German vineyard

 

 

 

 

 

 

 

 

 

 

 

 

 

 

 

 

 

 

 

 

 

 

 

 

 

 

 

 

 

 

 

 

 

 

 

 

 

 

 

 

 

 

 

 

 

 

 

 

 

 

 


 

 

 

 

 

 

 

 

 

 

 

 

 

 

 

 

 

 

 

 

 

Phyllis Schweikle and her husband, Tony, live in southern Italy. It is a land called Magna Grecia, first occupied by Cyclops then by Saracen pirates. Their home overlooks the Tyrrhenian
Sea, minutes drive from bridges built by Romans, Greek temples,and towns first established over 2000 years ago. The colors ofthis landscape and the sea, the reach of history and art, the variety of cuisine, the language and its myriad of dialects, are of endless fascination. Most important are their neighbors, who have welcomed them into the Comune (ko-MOON-eh) with patience, humor, and generosity.

 

 

 

 

 

 

 

 

 

 

 

 

 

 

 

 

 

 

WINE FESTIVALS ABOUND IN GERMANY'S HISTORIC CITIES

From the first red wine produced along the Mosel River during Roman rule to the sweet Riesling for which the country is renowned, German wine is woven into the country’s culture and history.

Many member cities of the Historic Highlights of Germany are inviting travelers to experience this firsthand this fall with a series of wine-themed events, activities and offers.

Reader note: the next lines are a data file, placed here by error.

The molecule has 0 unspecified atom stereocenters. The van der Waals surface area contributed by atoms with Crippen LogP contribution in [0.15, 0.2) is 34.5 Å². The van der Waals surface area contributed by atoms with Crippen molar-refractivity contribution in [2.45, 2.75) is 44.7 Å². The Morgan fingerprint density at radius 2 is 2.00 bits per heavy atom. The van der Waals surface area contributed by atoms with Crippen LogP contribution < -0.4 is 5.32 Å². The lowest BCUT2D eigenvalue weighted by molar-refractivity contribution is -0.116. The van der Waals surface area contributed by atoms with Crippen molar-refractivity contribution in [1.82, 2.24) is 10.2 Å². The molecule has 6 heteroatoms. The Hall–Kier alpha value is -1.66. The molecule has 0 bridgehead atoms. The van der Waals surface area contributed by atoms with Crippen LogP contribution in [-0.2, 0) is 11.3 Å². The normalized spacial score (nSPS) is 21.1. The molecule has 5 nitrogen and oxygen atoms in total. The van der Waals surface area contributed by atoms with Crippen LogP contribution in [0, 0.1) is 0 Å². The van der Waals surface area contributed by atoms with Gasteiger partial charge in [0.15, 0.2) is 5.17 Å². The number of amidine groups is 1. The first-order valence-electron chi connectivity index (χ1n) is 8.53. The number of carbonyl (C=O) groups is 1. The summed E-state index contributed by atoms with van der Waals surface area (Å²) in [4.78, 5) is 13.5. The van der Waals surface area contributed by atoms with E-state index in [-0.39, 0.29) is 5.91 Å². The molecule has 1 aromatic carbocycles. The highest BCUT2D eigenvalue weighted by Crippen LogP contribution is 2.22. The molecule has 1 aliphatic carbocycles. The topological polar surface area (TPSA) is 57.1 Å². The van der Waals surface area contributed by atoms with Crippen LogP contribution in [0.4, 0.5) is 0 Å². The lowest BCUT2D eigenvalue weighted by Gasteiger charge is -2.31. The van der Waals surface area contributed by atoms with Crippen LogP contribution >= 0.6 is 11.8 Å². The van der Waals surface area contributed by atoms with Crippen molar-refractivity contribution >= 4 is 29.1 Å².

In Mainz, more than 50 wine growers from throughout the region assemble during the first weekend in September for the annual Mainz Wine Market (photo at left). The event has craft stalls, rides, music and fireworks and, of course, dozens of wine stands. Wine-making goes back nearly 2,000 years in Trier, where several two-night packages feature special themes such as wine cultivation during Roman rule and a combination of World Heritage site visits and wine culture.

In Heidelberg, packages include the Heidelberg Wine and Chocolate Tasting with five wines from regional vineyards and five fine chocolates. Wine has long been central to life in Koblenz, located at the confluence of the Rhine and Mosel Rivers, where the “Wine Village” welcomes visitors to enjoy a glass of wine in the quiet setting of half-timbered houses.

Würzburg, situated on the Main River, is home to several wine estates, where visitors can enjoy tours and wine-tastings—including the Juliusspital, whose 400-year old, 800-foot long wine cellar makes it one of the oldest and largest German wineries.

Historic Highlights of Germany suggests two “Dream Routes” that focus on wine. Click on "Dream Routes" on our site at: www.historicgermany.com